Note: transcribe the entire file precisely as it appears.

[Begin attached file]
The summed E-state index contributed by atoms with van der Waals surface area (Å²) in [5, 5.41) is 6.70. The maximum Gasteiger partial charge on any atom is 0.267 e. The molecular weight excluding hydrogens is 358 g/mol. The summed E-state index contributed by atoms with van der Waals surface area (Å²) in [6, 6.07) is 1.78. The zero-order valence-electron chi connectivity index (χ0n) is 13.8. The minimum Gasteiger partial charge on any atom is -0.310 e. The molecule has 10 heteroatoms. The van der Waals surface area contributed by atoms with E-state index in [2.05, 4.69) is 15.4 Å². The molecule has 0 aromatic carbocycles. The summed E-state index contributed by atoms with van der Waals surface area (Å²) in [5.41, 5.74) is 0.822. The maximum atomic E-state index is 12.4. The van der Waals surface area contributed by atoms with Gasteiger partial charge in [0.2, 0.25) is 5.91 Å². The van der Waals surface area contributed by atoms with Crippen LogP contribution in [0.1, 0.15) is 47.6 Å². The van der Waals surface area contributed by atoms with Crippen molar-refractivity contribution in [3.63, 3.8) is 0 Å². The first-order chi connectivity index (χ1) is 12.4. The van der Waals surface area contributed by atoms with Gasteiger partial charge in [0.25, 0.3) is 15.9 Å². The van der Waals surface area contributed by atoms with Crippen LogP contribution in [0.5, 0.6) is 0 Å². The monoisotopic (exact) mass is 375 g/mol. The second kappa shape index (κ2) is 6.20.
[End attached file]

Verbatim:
The summed E-state index contributed by atoms with van der Waals surface area (Å²) in [5, 5.41) is 6.70. The maximum Gasteiger partial charge on any atom is 0.267 e. The molecular weight excluding hydrogens is 358 g/mol. The summed E-state index contributed by atoms with van der Waals surface area (Å²) in [6, 6.07) is 1.78. The zero-order valence-electron chi connectivity index (χ0n) is 13.8. The minimum Gasteiger partial charge on any atom is -0.310 e. The molecule has 10 heteroatoms. The van der Waals surface area contributed by atoms with E-state index in [2.05, 4.69) is 15.4 Å². The molecule has 0 aromatic carbocycles. The summed E-state index contributed by atoms with van der Waals surface area (Å²) in [5.41, 5.74) is 0.822. The maximum atomic E-state index is 12.4. The van der Waals surface area contributed by atoms with Gasteiger partial charge in [0.2, 0.25) is 5.91 Å². The van der Waals surface area contributed by atoms with Crippen LogP contribution in [0.1, 0.15) is 47.6 Å². The van der Waals surface area contributed by atoms with Crippen molar-refractivity contribution in [3.63, 3.8) is 0 Å². The first-order chi connectivity index (χ1) is 12.4. The van der Waals surface area contributed by atoms with Gasteiger partial charge in [0.25, 0.3) is 15.9 Å². The van der Waals surface area contributed by atoms with Crippen LogP contribution in [0.5, 0.6) is 0 Å². The monoisotopic (exact) mass is 375 g/mol. The second kappa shape index (κ2) is 6.20.